Too many Pennsylvania schools get a poor grade when it comes to providing equitable athletic opportunities for female students. Is your school one of them? Just a few minutes on FAIR:PLAY, a new website from the Women’s Law Project and the FISA Foundation, will help you find out.
Developed by students and volunteer mentors in a February 2017 hackathon sponsored by Akoya, FAIR:PLAY crunches millions of data points reported to the Pennsylvania Department of Education through a simple-to-use tool, designed to help parents, students, and communities advocate for a fair share of health-enhancing, leadership-developing sports opportunities for girls.
Akoya partner Nancy Reese introduced the web site at a launch party at Google’s Pittsburgh office on September 27.
Thanks to a successful capital campaign and facility expansion, Pittsburgh is now home to the largest freestanding birth center in the United States, The Midwife Center for Birth & Women’s Health. Akoya proudly supported this effort—and had the honor to help publicize the results by designing this end-of-campaign report.
By raising $3.9 million, The Midwife Center (TMC) is now positioned to meet growing demand for its person-centered care in its LEED-certified facility, serving a large, diverse clientele. By strengthening its outreach to underserved communities, TMC also is better able to reduce barriers to care and improve health outcomes for women and infants in the Pittsburgh region.
The quality of outcomes achieved by TMC is evident in a few key statistics. Compared to national averages, TMC has three times fewer cesarean deliveries, four times fewer preterm births, and an astonishing 800 times fewer incidents of low birth weight—a serious condition closely associated with inhibited growth and cognitive development, as well as chronic diseases later in life. With this track record, it is no wonder than TMC is emerging as a national leader in safe, personalized birth center care and is dedicated to educating future generations of midwives.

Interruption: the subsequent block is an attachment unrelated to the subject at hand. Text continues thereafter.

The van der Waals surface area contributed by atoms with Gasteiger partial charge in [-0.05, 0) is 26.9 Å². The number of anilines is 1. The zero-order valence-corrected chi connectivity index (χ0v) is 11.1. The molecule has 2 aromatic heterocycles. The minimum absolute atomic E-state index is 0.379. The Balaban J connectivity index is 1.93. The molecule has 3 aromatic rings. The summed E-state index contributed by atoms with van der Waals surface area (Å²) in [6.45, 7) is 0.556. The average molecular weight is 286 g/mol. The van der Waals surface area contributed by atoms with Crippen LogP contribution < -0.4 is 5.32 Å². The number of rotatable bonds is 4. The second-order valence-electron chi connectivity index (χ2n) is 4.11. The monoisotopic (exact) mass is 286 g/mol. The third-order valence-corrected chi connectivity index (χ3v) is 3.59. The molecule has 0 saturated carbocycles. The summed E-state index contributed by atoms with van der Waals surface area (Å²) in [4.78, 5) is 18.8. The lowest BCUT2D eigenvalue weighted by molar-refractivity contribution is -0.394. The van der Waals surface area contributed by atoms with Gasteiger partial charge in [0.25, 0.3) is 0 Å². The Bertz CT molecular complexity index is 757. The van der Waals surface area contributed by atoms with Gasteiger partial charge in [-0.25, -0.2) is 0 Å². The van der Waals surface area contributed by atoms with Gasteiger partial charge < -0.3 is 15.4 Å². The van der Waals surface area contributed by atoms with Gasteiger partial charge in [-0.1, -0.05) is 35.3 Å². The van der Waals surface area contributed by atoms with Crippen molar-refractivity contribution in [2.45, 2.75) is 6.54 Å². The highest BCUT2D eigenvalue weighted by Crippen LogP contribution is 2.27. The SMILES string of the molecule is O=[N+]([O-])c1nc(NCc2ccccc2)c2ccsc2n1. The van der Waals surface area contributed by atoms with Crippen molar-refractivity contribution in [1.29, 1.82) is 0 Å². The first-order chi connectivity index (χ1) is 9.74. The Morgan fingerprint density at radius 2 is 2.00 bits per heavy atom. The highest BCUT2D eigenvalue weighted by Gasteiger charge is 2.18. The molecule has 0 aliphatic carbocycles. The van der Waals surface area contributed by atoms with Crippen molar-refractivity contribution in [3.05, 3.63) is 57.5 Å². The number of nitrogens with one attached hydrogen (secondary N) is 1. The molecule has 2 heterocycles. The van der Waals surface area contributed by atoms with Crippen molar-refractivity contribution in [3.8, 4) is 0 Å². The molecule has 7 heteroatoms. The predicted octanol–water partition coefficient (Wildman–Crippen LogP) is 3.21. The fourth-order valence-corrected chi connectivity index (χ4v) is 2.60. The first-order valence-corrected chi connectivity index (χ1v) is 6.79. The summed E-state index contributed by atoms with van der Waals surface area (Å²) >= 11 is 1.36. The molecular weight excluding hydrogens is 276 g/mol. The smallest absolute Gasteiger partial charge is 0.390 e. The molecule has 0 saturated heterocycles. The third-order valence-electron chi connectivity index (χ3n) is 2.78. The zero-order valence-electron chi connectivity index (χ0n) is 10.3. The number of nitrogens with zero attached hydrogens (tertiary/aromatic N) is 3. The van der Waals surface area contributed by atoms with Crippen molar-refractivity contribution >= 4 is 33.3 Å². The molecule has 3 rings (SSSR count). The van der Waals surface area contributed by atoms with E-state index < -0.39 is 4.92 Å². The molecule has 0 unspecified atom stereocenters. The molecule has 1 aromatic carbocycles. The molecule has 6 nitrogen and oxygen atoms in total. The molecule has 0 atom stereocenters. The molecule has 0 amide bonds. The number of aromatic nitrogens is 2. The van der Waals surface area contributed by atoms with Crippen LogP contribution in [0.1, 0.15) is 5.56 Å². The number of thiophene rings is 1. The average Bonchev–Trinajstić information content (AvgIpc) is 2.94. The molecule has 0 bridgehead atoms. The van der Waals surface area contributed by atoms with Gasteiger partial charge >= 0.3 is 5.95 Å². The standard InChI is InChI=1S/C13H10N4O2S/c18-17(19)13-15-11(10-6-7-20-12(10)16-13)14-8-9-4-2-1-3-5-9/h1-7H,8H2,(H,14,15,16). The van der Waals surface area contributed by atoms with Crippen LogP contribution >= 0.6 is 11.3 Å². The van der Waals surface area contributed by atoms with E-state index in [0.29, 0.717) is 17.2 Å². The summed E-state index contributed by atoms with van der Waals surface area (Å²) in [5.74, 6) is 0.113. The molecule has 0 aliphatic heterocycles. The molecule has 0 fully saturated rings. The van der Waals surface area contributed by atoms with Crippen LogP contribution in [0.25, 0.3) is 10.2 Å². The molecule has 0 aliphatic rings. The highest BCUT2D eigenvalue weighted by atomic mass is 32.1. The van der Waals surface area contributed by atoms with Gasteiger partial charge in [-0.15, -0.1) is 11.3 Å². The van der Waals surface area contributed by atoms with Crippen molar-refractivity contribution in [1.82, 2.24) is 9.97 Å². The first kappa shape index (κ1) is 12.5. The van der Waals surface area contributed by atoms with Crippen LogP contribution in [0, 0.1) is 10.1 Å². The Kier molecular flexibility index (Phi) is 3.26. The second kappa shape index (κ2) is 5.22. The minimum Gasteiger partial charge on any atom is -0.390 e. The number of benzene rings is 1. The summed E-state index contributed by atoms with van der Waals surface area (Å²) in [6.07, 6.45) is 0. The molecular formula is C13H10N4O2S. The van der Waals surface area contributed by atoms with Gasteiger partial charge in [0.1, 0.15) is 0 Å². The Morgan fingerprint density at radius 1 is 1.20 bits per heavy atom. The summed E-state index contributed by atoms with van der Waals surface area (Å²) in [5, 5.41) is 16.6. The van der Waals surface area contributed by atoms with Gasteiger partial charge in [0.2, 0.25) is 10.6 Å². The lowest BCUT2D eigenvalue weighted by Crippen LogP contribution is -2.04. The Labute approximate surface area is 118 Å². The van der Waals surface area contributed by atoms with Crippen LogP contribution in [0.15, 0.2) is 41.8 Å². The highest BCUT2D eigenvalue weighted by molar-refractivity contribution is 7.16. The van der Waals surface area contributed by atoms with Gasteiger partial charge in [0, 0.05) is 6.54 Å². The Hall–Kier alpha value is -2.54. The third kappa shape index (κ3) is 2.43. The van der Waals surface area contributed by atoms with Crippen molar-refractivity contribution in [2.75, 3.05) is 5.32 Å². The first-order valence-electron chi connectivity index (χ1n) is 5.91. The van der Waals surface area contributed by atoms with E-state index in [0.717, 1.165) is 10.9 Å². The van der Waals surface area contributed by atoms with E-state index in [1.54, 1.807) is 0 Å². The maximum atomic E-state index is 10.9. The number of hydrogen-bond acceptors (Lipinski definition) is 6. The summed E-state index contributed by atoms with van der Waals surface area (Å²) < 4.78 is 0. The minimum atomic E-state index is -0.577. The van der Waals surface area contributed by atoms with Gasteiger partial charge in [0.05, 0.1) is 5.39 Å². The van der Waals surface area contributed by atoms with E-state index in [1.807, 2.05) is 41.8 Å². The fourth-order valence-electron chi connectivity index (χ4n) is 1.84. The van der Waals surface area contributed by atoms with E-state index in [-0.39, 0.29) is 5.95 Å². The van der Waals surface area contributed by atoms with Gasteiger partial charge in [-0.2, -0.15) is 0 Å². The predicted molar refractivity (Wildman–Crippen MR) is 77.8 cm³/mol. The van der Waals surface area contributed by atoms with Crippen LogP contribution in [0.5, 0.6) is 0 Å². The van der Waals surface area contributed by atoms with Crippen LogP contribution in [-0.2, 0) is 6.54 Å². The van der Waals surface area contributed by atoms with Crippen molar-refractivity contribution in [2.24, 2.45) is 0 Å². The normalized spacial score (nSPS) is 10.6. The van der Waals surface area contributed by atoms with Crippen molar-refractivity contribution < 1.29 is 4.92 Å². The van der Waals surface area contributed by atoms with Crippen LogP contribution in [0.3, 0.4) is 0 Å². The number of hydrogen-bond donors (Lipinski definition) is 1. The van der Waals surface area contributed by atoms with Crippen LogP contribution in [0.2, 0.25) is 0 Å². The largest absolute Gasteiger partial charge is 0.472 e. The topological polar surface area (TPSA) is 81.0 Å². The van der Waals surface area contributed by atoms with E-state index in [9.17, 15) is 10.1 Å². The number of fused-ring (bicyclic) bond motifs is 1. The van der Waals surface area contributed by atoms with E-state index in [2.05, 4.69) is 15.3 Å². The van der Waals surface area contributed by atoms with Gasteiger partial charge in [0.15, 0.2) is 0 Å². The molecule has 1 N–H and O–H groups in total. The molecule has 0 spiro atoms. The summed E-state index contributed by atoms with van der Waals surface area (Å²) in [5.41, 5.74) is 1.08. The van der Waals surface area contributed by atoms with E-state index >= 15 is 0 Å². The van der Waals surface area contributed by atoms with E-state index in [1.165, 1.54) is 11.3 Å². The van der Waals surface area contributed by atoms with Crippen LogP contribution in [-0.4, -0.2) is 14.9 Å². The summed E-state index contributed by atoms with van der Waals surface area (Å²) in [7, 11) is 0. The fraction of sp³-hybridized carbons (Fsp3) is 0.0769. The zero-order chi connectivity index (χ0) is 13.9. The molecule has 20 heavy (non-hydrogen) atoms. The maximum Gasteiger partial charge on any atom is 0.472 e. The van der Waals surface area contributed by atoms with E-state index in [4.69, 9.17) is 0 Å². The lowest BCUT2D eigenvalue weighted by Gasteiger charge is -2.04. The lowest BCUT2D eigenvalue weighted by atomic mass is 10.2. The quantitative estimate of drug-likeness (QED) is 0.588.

U.S. cities with the most public stairways
(100 steps or more each):
1. Pittsburgh, PA (117)
2. Los Angeles, CA (89)
3. Seattle, WA (83)
4. San Francisco, CA (79)
Pittsburgh’s neighborhood boundaries might well have been scribbled out by a toddler, tracing meandering rivers, rail lines, cliff sides, and rolling hills. No wonder most early immigrants dug in deep and stayed put – until they had to get to work. Now tourist attractions, Pittsburgh’s two remaining inclined railways (at least fifteen operated circa 1900) once shuttled steelworkers from their homes on the hillsides to the mills below during the era of Big Steel. Many workers walked when possible, resorting to the steep public stairways – over 700 in all – dotting the city’s slopes.
Nineteen sets of steps used by steelworkers are within walking distance of Akoya’s offices on the Southside, so what could be a better lunch break in autumn than a brisk climb to a new vista? We plan to take on a different set of Southside steps as often as possible, until we’ve conquered all, using the maps at communitywalk.com.
Here are a few of our first photos.